E-COMMERCE AND MORE
One particular area that has not been largely explored by those in the electrical wholesale industry is online sales or e-commerce.
A recent forecast predicts that e-commerce is one area that most electrical distribution companies will be making a 46 per cent investment. This is over the 34 per cent expected to be spent on expanding facilities or the 34 per cent to be spent on employee compensation or training.
These numbers match the concerns expressed by industry leaders in the NAED State of the Electrical Distribution Industry survey, which saw e-commerce, hiring and training and processes and facilities as the top concerns.
As well, there was an prediction last year that companies will be spending more money on e-commerce in the coming years.
However, as important as e-commerce is, many companies have also been advised to invest in business activities over and above online shopping. Content marketing, virtual showrooms and local advertising were among the activities that were expected to rise.
Another area that electrical wholesale companies need to focus on is better data collection to track their customers and shopping habits. This information will help businesses better cater their services and products to customers needs.
Over the year the business model of electrical wholesalers has been changing. There are now hybrid and niche distributors, according to a piece by Paul Eitmant of Electrical Wholesaler. The hybrid model is one where the electrical products are just one facet of the larger business. The niche model is one that sells to a very specific consumer, such as residential lighting fixtures or wire and cable.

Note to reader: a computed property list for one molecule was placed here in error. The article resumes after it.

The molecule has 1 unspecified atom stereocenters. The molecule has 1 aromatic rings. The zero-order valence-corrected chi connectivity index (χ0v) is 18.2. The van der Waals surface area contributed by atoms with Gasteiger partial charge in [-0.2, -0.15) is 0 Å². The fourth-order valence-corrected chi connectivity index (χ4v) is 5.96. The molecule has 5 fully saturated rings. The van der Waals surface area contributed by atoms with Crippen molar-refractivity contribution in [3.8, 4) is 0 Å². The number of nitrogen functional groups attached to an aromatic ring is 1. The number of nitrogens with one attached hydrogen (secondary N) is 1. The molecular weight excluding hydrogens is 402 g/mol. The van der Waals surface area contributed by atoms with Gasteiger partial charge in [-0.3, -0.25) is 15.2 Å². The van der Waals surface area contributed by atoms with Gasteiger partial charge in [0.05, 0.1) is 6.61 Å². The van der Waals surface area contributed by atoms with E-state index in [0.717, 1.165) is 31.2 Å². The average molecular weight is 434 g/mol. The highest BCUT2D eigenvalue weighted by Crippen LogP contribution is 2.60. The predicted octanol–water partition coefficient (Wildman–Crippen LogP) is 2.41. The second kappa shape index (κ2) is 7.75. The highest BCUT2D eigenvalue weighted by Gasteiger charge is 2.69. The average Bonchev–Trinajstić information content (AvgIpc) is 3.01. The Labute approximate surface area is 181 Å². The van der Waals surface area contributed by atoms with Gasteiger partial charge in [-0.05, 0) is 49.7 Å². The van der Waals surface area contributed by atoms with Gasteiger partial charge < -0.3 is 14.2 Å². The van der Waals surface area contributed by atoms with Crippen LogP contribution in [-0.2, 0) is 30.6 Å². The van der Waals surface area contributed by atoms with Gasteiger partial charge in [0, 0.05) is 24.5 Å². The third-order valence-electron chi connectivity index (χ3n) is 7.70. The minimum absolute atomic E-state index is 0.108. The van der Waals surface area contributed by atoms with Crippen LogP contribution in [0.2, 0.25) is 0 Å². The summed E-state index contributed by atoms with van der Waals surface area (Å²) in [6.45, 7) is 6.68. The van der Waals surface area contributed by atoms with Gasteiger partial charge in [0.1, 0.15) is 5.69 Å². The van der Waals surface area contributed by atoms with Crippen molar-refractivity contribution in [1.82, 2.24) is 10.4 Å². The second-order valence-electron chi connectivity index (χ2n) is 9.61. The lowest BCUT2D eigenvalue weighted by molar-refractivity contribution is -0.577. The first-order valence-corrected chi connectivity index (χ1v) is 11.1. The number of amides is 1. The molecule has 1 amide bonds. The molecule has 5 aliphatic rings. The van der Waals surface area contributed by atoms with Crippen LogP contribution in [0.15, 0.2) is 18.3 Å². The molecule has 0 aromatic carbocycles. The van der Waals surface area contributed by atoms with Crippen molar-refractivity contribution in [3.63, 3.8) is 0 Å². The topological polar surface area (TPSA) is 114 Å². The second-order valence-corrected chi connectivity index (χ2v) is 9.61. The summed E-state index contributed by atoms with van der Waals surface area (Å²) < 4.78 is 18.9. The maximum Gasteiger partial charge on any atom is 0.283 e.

Supply Expert has focused on the electrical supply niche and caters to customers looking for a more specialized item.
Experts have also said there will be a drive for more eco-friendly products that will help reduce power usage and be more in line with green initiatives.
Blissett said in his report that the green trend will be relevant to wholesalers as challenges but they also present opportunities.
“Capitalizing on these trends now can help distributors gain a substantial competitive advantage down the road,” he wrote.
The Supply Expert marketplace has responded to consumers desire for more green electrical products in their Alternative Energy category as well as their lighting options.
Revenue for the electrical equipment wholesaling industry is expected to continue to increase between 2017 and 2021, IBIS World reports. However, most experts have warned that only those companies will to adapt to technologies and to accommodate changing consumer wants will succeed in the market.
It is companies like Supply Expert, which have been adapting to business disruption that is a result of new, modern technologies and capabilities, that will be able to survive in the changing marketplace. Those that are able to adapt while meeting the changing needs of customers will be the companies that will see the most growth.